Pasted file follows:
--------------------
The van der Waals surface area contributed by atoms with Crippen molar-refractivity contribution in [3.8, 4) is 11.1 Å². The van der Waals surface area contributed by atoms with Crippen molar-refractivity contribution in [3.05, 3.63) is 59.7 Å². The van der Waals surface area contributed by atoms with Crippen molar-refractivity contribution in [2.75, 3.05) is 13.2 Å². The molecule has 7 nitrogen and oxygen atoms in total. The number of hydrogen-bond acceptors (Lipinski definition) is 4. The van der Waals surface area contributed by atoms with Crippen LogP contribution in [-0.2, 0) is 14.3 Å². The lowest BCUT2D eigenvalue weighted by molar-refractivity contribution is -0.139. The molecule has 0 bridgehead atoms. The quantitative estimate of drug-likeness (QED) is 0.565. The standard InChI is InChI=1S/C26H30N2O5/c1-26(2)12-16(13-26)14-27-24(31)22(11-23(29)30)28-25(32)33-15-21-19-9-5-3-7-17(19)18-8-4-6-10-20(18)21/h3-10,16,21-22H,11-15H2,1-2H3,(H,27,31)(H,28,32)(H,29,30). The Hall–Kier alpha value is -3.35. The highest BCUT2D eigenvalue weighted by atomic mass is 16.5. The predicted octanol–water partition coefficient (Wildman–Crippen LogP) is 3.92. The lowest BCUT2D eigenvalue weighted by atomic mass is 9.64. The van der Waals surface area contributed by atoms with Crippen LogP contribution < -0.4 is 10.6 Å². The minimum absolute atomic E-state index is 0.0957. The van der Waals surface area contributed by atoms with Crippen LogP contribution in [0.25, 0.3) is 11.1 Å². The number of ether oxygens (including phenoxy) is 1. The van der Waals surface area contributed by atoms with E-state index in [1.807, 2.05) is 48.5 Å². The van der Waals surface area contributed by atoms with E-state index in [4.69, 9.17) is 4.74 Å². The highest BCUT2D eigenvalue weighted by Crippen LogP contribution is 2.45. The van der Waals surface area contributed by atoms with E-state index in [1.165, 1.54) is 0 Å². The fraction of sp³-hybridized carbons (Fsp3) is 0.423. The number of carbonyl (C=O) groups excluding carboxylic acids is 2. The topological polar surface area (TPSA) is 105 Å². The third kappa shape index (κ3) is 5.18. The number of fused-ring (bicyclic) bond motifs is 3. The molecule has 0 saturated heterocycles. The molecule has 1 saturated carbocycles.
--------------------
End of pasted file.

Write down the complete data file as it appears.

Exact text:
The van der Waals surface area contributed by atoms with Crippen molar-refractivity contribution in [3.8, 4) is 11.1 Å². The van der Waals surface area contributed by atoms with Crippen molar-refractivity contribution in [3.05, 3.63) is 59.7 Å². The van der Waals surface area contributed by atoms with Crippen molar-refractivity contribution in [2.75, 3.05) is 13.2 Å². The molecule has 7 nitrogen and oxygen atoms in total. The number of hydrogen-bond acceptors (Lipinski definition) is 4. The van der Waals surface area contributed by atoms with Crippen LogP contribution in [-0.2, 0) is 14.3 Å². The lowest BCUT2D eigenvalue weighted by molar-refractivity contribution is -0.139. The molecule has 0 bridgehead atoms. The quantitative estimate of drug-likeness (QED) is 0.565. The standard InChI is InChI=1S/C26H30N2O5/c1-26(2)12-16(13-26)14-27-24(31)22(11-23(29)30)28-25(32)33-15-21-19-9-5-3-7-17(19)18-8-4-6-10-20(18)21/h3-10,16,21-22H,11-15H2,1-2H3,(H,27,31)(H,28,32)(H,29,30). The Hall–Kier alpha value is -3.35. The highest BCUT2D eigenvalue weighted by atomic mass is 16.5. The predicted octanol–water partition coefficient (Wildman–Crippen LogP) is 3.92. The lowest BCUT2D eigenvalue weighted by atomic mass is 9.64. The van der Waals surface area contributed by atoms with Crippen LogP contribution < -0.4 is 10.6 Å². The minimum absolute atomic E-state index is 0.0957. The van der Waals surface area contributed by atoms with Crippen LogP contribution in [0.25, 0.3) is 11.1 Å². The number of ether oxygens (including phenoxy) is 1. The van der Waals surface area contributed by atoms with E-state index in [1.807, 2.05) is 48.5 Å². The van der Waals surface area contributed by atoms with E-state index in [4.69, 9.17) is 4.74 Å². The highest BCUT2D eigenvalue weighted by Crippen LogP contribution is 2.45. The van der Waals surface area contributed by atoms with E-state index in [1.165, 1.54) is 0 Å². The fraction of sp³-hybridized carbons (Fsp3) is 0.423. The number of carbonyl (C=O) groups excluding carboxylic acids is 2. The topological polar surface area (TPSA) is 105 Å². The third kappa shape index (κ3) is 5.18. The number of fused-ring (bicyclic) bond motifs is 3. The molecule has 0 saturated heterocycles. The molecule has 1 saturated carbocycles.